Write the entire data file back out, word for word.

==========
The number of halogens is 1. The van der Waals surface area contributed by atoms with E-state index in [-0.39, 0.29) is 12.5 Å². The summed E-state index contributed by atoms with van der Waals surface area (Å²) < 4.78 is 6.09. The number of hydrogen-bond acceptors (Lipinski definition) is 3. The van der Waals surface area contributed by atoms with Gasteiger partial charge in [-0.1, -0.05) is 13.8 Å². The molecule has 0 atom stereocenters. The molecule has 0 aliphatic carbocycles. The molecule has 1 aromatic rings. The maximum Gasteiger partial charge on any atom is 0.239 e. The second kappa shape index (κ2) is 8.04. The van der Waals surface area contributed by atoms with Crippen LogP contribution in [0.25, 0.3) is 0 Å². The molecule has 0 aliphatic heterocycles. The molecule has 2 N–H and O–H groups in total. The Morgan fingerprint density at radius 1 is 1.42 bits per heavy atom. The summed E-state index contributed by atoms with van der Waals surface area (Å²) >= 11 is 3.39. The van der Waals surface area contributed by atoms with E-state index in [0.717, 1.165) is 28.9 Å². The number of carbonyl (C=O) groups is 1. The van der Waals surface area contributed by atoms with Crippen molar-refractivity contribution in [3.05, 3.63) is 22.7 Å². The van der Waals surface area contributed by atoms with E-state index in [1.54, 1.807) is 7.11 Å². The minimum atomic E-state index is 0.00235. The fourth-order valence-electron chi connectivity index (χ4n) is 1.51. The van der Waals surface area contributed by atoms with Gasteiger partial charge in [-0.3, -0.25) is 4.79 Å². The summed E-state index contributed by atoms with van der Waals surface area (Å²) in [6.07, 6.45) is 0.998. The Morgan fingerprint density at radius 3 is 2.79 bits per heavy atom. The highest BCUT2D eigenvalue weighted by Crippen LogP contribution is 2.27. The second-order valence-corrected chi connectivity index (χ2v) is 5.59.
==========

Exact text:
The number of halogens is 1. The van der Waals surface area contributed by atoms with E-state index in [-0.39, 0.29) is 12.5 Å². The summed E-state index contributed by atoms with van der Waals surface area (Å²) < 4.78 is 6.09. The number of hydrogen-bond acceptors (Lipinski definition) is 3. The van der Waals surface area contributed by atoms with Gasteiger partial charge in [-0.1, -0.05) is 13.8 Å². The molecule has 0 atom stereocenters. The molecule has 0 aliphatic carbocycles. The molecule has 1 aromatic rings. The maximum Gasteiger partial charge on any atom is 0.239 e. The second kappa shape index (κ2) is 8.04. The van der Waals surface area contributed by atoms with Crippen LogP contribution in [0.25, 0.3) is 0 Å². The molecule has 0 aliphatic heterocycles. The molecule has 2 N–H and O–H groups in total. The Morgan fingerprint density at radius 1 is 1.42 bits per heavy atom. The summed E-state index contributed by atoms with van der Waals surface area (Å²) >= 11 is 3.39. The van der Waals surface area contributed by atoms with E-state index in [0.717, 1.165) is 28.9 Å². The number of carbonyl (C=O) groups is 1. The van der Waals surface area contributed by atoms with Crippen molar-refractivity contribution in [3.05, 3.63) is 22.7 Å². The van der Waals surface area contributed by atoms with E-state index in [1.54, 1.807) is 7.11 Å². The minimum atomic E-state index is 0.00235. The fourth-order valence-electron chi connectivity index (χ4n) is 1.51. The van der Waals surface area contributed by atoms with Gasteiger partial charge in [-0.3, -0.25) is 4.79 Å². The summed E-state index contributed by atoms with van der Waals surface area (Å²) in [6.07, 6.45) is 0.998. The Morgan fingerprint density at radius 3 is 2.79 bits per heavy atom. The highest BCUT2D eigenvalue weighted by Crippen LogP contribution is 2.27. The second-order valence-corrected chi connectivity index (χ2v) is 5.59.